Members of the Senate Committee on Energy and Natural Resources showed interest in developing new, hydrogen-specific infrastructure as well as in converting existing natural gas pipelines to move hydrogen, during a hearing Tuesday. Some Republican senators expressed concern that the Federal Energy Regulatory Commission would use any authority to regulate hydrogen to also curtail natural gas development.
“It appears there is uncertainty today around which federal laws apply to interstate hydrogen infrastructure, and about which federal agencies could or should be involved in siting this infrastructure and setting service rates,” committee Chairman Joe Manchin, D-W.Va., said, adding that Congress should set up an “effective” regulatory framework for hydrogen infrastructure.
While an energy attorney testified that FERC may already have the authority to regulate hydrogen pipelines, other industry leaders said the most important thing Congress could do is create hydrogen-specific tax credits.
A Tuesday morning hearing before the Senate Energy and Natural Resources Committee seemed to approach a consensus that FERC is the most qualified body to assume oversight of the growing U.S. hydrogen industry.
FERC could already have the authority to regulate the construction of hydrogen pipelines that cross state lines under existing law, Richard Powers, a partner and head of the energy law group at Venable LLP, told the committee.
“Clearly if [hydrogen] is generated from fossil fuels, FERC can regulate it under the Interstate Commerce Act,” Powers said. “On the other hand, FERC has decided they can regulate other things that are not just from fossil fuels but are energy producing and can compete with other energy sources, and that are transported in pipelines.”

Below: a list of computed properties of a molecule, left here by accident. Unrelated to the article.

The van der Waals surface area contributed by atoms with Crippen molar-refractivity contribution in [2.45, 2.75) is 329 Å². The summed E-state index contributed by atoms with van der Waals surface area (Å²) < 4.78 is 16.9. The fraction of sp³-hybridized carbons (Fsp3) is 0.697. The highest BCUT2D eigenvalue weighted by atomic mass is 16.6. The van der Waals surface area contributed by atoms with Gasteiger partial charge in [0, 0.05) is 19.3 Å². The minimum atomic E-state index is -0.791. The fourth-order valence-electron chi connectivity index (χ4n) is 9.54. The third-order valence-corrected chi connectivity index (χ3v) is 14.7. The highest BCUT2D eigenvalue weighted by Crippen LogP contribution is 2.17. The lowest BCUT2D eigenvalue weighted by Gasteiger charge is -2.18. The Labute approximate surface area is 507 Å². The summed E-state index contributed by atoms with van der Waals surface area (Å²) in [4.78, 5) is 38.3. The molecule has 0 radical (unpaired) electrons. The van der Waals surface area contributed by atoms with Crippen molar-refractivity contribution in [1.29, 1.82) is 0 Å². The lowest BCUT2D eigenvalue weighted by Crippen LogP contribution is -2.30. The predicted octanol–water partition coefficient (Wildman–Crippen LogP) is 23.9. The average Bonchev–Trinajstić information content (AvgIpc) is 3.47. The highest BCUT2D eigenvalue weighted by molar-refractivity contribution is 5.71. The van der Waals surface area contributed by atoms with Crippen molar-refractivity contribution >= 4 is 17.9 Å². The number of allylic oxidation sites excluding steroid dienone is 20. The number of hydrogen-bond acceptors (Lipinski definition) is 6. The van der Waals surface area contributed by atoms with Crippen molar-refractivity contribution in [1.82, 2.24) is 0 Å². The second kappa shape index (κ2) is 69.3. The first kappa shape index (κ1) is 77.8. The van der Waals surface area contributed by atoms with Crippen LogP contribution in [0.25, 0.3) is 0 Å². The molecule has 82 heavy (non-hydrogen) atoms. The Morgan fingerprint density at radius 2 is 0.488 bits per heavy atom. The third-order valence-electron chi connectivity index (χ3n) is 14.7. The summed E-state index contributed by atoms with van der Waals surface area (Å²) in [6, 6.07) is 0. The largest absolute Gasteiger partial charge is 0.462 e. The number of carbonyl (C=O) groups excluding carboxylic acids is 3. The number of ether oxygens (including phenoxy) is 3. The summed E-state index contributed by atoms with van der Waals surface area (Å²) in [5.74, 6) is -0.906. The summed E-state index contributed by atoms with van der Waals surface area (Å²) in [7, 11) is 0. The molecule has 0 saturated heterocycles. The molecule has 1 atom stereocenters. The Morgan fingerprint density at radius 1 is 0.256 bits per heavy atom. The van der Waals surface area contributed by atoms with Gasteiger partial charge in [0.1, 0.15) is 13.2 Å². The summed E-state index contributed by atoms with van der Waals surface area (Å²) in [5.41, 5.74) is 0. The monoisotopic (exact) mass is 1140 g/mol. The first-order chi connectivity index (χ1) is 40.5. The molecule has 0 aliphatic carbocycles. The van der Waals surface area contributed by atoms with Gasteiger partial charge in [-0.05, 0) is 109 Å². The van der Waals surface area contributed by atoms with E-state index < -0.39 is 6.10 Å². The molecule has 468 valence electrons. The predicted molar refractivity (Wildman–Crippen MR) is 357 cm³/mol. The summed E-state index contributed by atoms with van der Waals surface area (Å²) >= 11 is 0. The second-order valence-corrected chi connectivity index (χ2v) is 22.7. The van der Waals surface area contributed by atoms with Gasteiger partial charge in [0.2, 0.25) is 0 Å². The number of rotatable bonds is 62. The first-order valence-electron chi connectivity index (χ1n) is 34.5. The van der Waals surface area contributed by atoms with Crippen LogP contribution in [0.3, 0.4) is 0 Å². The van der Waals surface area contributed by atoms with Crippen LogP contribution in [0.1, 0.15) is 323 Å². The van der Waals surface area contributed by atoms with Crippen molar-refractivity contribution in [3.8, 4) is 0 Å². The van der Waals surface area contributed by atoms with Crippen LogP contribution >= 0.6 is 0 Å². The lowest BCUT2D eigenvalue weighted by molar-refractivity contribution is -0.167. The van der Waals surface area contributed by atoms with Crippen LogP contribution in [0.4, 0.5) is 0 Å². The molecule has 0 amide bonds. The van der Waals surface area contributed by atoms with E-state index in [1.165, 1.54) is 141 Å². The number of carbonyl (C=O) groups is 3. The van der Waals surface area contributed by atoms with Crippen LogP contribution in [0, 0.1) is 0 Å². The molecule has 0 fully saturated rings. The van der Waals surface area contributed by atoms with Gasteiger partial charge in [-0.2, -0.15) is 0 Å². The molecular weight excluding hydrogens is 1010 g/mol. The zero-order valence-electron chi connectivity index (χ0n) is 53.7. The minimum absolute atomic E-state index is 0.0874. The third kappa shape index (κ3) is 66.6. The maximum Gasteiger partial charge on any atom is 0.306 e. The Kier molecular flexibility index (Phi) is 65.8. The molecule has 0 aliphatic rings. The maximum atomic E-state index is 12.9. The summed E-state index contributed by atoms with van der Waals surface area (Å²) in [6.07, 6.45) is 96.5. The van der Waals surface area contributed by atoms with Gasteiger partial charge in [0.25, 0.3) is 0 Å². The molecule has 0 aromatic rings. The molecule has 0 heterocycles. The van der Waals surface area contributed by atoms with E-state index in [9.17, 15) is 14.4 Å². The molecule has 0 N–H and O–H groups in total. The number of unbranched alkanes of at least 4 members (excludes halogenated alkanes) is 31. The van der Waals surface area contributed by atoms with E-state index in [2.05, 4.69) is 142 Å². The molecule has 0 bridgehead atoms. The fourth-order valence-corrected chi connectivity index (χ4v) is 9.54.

But there is some uncertainty around whether FERC has jurisdiction over hydrogen pipelines, Powers said, and more clarity could help to spur private investment.
However, not all members of the Senate committee agreed with the idea that merely integrating hydrogen into existing regulatory frameworks was a good idea. The status quo, they argued, comes with significant costs and permitting delays that could hinder a transition to hydrogen.
“I don’t want to take hydrogen and say, we have such a good structure now, let’s do it like that,” Sen. James Lankford, R-Oklahoma, said. “I think it’s a terrible idea to say let’s do it like that because it’s not working very well.”
Others, including Sen. John Barrasso, R-Wyo., argued FERC could use any authority over hydrogen to impose further restrictions on natural gas. Excessive regulation could also “kill hydrogen while it is still in the cradle,” he said.
Industry leaders, including Plug Power CEO Andy Marsh and Chad Zamarin, senior vice president of corporate strategic development for Williams Companies, later testified that they believed the creation of a tax credit for the production of hydrogen would be the most effective action Congress could take to encourage the adoption of hydrogen as a low-carbon fuel.
“The proposed clean hydrogen production tax credits pave the most well-defined path to a domestic clean hydrogen economy by providing qualifying projects the right tax incentives that would offset initial capital outlays that are not currently supported by market premiums,” Zamarin said.